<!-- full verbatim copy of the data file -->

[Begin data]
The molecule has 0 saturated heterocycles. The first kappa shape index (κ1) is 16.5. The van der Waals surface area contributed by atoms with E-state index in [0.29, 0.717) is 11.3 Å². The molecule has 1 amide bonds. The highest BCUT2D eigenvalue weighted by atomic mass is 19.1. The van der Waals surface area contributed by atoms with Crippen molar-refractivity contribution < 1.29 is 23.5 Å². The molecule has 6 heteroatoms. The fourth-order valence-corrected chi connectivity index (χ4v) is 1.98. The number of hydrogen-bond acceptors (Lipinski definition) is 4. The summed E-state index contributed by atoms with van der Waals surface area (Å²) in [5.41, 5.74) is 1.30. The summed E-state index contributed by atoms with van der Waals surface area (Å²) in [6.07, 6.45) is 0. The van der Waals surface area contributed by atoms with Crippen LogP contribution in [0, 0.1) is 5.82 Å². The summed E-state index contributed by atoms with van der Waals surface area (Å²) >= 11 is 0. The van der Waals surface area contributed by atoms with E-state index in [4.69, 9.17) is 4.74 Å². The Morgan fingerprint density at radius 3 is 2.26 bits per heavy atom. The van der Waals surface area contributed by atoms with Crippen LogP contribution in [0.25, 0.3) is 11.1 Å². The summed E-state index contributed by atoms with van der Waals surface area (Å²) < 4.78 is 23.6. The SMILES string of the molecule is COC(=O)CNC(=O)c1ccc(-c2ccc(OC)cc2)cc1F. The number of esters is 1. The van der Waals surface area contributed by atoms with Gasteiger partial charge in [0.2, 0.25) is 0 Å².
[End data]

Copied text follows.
The molecule has 0 saturated heterocycles. The first kappa shape index (κ1) is 16.5. The van der Waals surface area contributed by atoms with E-state index in [0.29, 0.717) is 11.3 Å². The molecule has 1 amide bonds. The highest BCUT2D eigenvalue weighted by atomic mass is 19.1. The van der Waals surface area contributed by atoms with Crippen molar-refractivity contribution < 1.29 is 23.5 Å². The molecule has 6 heteroatoms. The fourth-order valence-corrected chi connectivity index (χ4v) is 1.98. The number of hydrogen-bond acceptors (Lipinski definition) is 4. The summed E-state index contributed by atoms with van der Waals surface area (Å²) in [5.41, 5.74) is 1.30. The summed E-state index contributed by atoms with van der Waals surface area (Å²) in [6.07, 6.45) is 0. The van der Waals surface area contributed by atoms with Crippen LogP contribution in [0, 0.1) is 5.82 Å². The summed E-state index contributed by atoms with van der Waals surface area (Å²) >= 11 is 0. The van der Waals surface area contributed by atoms with E-state index in [4.69, 9.17) is 4.74 Å². The Morgan fingerprint density at radius 3 is 2.26 bits per heavy atom. The van der Waals surface area contributed by atoms with Crippen LogP contribution in [0.25, 0.3) is 11.1 Å². The summed E-state index contributed by atoms with van der Waals surface area (Å²) < 4.78 is 23.6. The SMILES string of the molecule is COC(=O)CNC(=O)c1ccc(-c2ccc(OC)cc2)cc1F. The number of esters is 1. The van der Waals surface area contributed by atoms with Gasteiger partial charge in [0.2, 0.25) is 0 Å².